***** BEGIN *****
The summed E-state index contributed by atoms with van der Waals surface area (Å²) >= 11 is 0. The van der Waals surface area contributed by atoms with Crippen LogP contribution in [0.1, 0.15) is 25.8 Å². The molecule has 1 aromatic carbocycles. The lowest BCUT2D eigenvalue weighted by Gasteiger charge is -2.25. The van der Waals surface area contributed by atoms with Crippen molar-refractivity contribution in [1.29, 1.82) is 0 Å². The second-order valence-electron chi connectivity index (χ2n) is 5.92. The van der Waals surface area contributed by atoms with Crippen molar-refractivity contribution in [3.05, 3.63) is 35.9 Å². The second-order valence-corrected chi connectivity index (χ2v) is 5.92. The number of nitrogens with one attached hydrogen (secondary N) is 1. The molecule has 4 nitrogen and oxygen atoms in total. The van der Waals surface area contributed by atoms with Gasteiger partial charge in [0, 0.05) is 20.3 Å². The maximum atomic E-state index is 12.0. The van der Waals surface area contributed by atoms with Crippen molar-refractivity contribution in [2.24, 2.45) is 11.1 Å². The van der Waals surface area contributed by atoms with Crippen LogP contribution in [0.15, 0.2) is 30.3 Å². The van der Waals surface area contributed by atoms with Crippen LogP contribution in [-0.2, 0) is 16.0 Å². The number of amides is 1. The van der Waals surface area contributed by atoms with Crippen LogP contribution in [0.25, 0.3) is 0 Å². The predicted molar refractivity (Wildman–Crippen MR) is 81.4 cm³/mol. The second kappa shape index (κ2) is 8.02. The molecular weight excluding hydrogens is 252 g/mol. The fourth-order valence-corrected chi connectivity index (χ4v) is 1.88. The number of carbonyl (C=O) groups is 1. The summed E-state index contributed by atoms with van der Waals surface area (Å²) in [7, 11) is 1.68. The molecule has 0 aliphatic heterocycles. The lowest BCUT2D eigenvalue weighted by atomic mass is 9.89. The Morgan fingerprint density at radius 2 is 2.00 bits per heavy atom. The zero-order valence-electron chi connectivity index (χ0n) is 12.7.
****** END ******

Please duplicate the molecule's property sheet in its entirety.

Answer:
The summed E-state index contributed by atoms with van der Waals surface area (Å²) >= 11 is 0. The van der Waals surface area contributed by atoms with Crippen LogP contribution in [0.1, 0.15) is 25.8 Å². The molecule has 1 aromatic carbocycles. The lowest BCUT2D eigenvalue weighted by Gasteiger charge is -2.25. The van der Waals surface area contributed by atoms with Crippen molar-refractivity contribution in [1.29, 1.82) is 0 Å². The second-order valence-electron chi connectivity index (χ2n) is 5.92. The van der Waals surface area contributed by atoms with Crippen molar-refractivity contribution in [3.05, 3.63) is 35.9 Å². The second-order valence-corrected chi connectivity index (χ2v) is 5.92. The number of nitrogens with one attached hydrogen (secondary N) is 1. The molecule has 4 nitrogen and oxygen atoms in total. The van der Waals surface area contributed by atoms with Gasteiger partial charge in [0, 0.05) is 20.3 Å². The maximum atomic E-state index is 12.0. The van der Waals surface area contributed by atoms with Crippen molar-refractivity contribution in [2.24, 2.45) is 11.1 Å². The van der Waals surface area contributed by atoms with Crippen LogP contribution in [0.15, 0.2) is 30.3 Å². The van der Waals surface area contributed by atoms with Crippen LogP contribution in [-0.2, 0) is 16.0 Å². The number of amides is 1. The van der Waals surface area contributed by atoms with Crippen LogP contribution in [0.25, 0.3) is 0 Å². The predicted molar refractivity (Wildman–Crippen MR) is 81.4 cm³/mol. The second kappa shape index (κ2) is 8.02. The molecular weight excluding hydrogens is 252 g/mol. The fourth-order valence-corrected chi connectivity index (χ4v) is 1.88. The number of carbonyl (C=O) groups is 1. The summed E-state index contributed by atoms with van der Waals surface area (Å²) in [7, 11) is 1.68. The molecule has 0 aliphatic heterocycles. The lowest BCUT2D eigenvalue weighted by atomic mass is 9.89. The Morgan fingerprint density at radius 2 is 2.00 bits per heavy atom. The zero-order valence-electron chi connectivity index (χ0n) is 12.7.